Since the COVID-19 pandemic began, consumers have relied on e-commerce for making purchases, but that may be changing this holiday season.
According to an annual holiday purchase intentions survey from The NPD Group, the number of consumers planning to shop online for the holidays fell from 85 percent last year to 80 percent this year, which is the largest ever shift favoring stores. This is also the first year, since before the pandemic, that consumers expect to make more of their holiday purchases in stores (46 percent) than online (45 percent).
“After more than two years of heavy online shopping, consumers are ready to get back to the sport of shopping,” says Marshal Cohen, chief retail industry advisor for NPD. “Despite saying they plan on scaling back holiday spending this year, sales revenue through October fell 1 percent below last year’s levels, which shows that shoppers are still willing to spend money on general merchandise, even as prices continue to rise.”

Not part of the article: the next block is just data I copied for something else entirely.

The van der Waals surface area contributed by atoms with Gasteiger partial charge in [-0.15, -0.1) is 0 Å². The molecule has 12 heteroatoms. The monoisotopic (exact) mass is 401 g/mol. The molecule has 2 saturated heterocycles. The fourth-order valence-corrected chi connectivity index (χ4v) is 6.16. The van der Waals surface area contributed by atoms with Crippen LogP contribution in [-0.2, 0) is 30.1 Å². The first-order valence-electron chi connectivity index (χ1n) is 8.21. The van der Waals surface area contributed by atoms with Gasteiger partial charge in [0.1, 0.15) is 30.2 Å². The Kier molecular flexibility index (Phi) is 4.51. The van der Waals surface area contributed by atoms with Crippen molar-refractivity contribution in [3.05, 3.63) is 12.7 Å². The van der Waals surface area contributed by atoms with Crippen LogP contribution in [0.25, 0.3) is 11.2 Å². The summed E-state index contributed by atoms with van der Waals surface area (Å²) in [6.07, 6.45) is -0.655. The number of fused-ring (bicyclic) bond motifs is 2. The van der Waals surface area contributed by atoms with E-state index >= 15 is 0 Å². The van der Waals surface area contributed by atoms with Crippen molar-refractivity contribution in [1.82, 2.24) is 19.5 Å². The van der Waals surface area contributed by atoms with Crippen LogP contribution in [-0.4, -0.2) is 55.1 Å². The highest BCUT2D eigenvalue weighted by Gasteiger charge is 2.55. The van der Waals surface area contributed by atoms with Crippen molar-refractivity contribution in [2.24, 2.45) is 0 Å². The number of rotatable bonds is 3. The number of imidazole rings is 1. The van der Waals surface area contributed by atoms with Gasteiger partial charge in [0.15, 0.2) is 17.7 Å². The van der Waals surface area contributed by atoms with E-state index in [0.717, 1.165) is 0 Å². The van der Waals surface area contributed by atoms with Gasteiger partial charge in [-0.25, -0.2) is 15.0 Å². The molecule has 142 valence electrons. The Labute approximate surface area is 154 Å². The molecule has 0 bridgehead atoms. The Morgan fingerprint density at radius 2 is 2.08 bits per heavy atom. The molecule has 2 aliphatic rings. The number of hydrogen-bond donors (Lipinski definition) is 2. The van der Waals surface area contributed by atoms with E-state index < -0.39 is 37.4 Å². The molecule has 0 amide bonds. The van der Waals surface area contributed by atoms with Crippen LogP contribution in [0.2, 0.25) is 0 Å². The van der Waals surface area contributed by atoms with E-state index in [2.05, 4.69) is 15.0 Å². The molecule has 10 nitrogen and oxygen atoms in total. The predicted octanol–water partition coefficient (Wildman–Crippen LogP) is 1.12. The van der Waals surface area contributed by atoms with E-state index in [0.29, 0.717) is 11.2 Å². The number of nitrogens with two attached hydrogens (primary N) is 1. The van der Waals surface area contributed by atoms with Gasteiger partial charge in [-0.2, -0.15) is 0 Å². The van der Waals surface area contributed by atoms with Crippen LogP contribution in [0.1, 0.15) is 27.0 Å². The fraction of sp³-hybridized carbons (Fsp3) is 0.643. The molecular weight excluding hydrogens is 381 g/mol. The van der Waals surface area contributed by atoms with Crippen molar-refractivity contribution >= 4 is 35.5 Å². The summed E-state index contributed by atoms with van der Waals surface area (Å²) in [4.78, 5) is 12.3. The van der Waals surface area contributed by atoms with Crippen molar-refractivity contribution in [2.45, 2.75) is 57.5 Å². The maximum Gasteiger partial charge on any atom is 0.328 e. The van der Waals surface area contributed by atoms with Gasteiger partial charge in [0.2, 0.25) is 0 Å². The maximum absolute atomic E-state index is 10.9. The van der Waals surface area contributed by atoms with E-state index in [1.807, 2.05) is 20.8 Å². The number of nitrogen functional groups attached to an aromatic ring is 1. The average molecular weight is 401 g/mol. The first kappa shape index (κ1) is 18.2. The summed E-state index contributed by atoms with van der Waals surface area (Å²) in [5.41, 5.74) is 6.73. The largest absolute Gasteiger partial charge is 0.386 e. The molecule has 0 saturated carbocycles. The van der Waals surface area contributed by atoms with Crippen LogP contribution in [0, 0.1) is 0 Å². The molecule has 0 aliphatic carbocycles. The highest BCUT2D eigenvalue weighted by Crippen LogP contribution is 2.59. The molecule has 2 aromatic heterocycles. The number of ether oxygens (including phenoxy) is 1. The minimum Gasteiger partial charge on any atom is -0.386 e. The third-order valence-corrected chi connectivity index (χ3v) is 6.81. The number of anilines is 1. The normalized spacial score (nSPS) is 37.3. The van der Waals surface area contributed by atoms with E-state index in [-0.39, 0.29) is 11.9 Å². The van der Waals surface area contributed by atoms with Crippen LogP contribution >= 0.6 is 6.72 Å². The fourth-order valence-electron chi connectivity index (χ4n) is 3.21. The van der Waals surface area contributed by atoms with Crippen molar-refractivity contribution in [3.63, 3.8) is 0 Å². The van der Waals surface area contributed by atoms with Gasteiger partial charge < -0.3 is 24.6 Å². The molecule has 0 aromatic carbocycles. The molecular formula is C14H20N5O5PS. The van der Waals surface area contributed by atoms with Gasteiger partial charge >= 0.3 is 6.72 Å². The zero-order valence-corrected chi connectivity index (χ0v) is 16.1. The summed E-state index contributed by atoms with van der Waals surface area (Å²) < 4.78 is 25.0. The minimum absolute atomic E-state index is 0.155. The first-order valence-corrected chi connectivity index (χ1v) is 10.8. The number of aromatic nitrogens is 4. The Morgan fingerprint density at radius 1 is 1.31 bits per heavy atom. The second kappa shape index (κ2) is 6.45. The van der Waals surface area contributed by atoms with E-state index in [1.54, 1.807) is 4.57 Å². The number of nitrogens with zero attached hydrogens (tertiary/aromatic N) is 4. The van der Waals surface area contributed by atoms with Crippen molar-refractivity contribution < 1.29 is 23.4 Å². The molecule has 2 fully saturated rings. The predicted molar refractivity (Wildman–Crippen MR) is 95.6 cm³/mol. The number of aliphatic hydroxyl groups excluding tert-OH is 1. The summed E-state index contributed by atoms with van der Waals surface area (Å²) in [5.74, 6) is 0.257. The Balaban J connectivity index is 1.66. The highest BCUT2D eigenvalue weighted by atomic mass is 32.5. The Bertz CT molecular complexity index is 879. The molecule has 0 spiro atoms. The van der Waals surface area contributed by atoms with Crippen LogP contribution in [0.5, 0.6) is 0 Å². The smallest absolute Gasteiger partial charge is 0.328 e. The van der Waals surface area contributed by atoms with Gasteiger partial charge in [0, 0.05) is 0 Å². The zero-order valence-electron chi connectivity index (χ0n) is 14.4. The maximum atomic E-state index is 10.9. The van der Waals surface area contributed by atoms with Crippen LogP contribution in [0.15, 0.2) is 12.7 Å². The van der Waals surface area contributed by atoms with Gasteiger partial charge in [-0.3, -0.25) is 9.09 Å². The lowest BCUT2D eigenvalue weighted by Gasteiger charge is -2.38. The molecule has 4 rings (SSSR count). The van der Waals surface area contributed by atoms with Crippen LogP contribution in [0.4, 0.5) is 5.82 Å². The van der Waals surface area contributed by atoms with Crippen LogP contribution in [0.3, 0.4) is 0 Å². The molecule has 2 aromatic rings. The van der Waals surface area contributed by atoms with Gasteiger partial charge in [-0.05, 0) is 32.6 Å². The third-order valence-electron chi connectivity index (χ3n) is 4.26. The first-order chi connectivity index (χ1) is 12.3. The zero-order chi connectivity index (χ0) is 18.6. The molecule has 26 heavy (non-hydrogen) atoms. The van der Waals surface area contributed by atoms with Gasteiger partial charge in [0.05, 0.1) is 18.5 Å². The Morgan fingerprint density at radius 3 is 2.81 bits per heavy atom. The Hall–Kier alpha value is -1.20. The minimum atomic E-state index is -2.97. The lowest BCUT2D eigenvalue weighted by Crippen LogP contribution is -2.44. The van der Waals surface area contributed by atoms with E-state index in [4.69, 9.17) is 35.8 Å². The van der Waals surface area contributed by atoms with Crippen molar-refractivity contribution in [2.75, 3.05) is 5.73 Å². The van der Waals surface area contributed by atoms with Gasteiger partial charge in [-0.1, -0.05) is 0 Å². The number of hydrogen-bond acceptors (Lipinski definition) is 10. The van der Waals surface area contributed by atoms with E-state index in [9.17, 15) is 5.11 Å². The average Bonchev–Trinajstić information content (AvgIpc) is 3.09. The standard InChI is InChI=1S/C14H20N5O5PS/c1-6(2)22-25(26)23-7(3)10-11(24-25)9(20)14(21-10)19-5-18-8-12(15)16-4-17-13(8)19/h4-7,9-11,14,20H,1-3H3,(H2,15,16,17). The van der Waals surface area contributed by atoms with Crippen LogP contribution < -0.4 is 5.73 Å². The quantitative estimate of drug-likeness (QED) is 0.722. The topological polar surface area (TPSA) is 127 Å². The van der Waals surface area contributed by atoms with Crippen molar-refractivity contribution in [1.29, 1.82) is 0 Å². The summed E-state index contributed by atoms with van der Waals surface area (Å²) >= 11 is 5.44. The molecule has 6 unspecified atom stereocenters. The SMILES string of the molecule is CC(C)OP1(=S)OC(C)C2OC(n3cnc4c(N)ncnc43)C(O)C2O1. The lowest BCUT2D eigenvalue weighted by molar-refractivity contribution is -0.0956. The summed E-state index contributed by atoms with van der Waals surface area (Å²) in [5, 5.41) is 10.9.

NPD reports that fewer than three-quarters of consumers expect to shop online-only sites during the holidays, down from 79 percent last year. Among those planning to shop online, 16 percent plan to pick up their purchases in stores or curbside, compared to 14 percent last year, increasing foot-traffic at brick-and-mortar stores.
“Impulse and self-gifting are an integral part of the holiday mix, without them, it is hard to achieve growth,” Cohen says. “Success this season depends on the ability of retailers to leverage promotions and exciting products that play to feelings of shopping cheer. Increasing in-store shopping levels will deliver greater benefits to retailers that can entice consumers into buying on impulse, which could help move excess inventory out the door while also giving store bottom-lines a boost.”